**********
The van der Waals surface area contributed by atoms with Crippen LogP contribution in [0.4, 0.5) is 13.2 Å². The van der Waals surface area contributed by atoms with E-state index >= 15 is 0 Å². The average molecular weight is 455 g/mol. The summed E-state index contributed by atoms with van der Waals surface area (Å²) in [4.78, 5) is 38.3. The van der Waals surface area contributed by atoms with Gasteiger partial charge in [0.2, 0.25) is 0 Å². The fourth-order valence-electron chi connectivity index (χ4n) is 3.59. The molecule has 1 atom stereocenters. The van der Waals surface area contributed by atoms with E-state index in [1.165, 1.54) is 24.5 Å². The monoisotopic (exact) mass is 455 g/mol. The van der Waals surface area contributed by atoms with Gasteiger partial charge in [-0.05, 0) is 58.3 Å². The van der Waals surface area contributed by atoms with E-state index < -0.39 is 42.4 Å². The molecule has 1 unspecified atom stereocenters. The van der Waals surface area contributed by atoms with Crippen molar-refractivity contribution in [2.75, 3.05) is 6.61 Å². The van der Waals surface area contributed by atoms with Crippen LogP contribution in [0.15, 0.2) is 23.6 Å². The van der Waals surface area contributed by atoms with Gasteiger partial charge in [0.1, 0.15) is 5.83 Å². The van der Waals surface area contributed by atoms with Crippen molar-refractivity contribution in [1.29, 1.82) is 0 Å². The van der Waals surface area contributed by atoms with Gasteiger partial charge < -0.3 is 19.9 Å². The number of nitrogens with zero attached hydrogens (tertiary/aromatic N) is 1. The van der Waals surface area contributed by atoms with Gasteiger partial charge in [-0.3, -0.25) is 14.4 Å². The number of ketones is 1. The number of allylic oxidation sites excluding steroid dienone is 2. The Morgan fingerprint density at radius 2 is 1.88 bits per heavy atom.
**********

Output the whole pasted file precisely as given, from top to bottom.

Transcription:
The van der Waals surface area contributed by atoms with Crippen LogP contribution in [0.4, 0.5) is 13.2 Å². The van der Waals surface area contributed by atoms with E-state index >= 15 is 0 Å². The average molecular weight is 455 g/mol. The summed E-state index contributed by atoms with van der Waals surface area (Å²) in [4.78, 5) is 38.3. The van der Waals surface area contributed by atoms with Gasteiger partial charge in [0.2, 0.25) is 0 Å². The fourth-order valence-electron chi connectivity index (χ4n) is 3.59. The molecule has 1 atom stereocenters. The van der Waals surface area contributed by atoms with E-state index in [1.165, 1.54) is 24.5 Å². The monoisotopic (exact) mass is 455 g/mol. The van der Waals surface area contributed by atoms with Gasteiger partial charge in [-0.05, 0) is 58.3 Å². The van der Waals surface area contributed by atoms with E-state index < -0.39 is 42.4 Å². The molecule has 1 unspecified atom stereocenters. The van der Waals surface area contributed by atoms with Crippen molar-refractivity contribution in [2.75, 3.05) is 6.61 Å². The van der Waals surface area contributed by atoms with Crippen LogP contribution in [0.15, 0.2) is 23.6 Å². The van der Waals surface area contributed by atoms with Gasteiger partial charge in [0.1, 0.15) is 5.83 Å². The van der Waals surface area contributed by atoms with Crippen molar-refractivity contribution in [1.29, 1.82) is 0 Å². The van der Waals surface area contributed by atoms with Gasteiger partial charge < -0.3 is 19.9 Å². The number of nitrogens with zero attached hydrogens (tertiary/aromatic N) is 1. The van der Waals surface area contributed by atoms with Gasteiger partial charge in [-0.3, -0.25) is 14.4 Å². The number of ketones is 1. The number of allylic oxidation sites excluding steroid dienone is 2. The Morgan fingerprint density at radius 2 is 1.88 bits per heavy atom.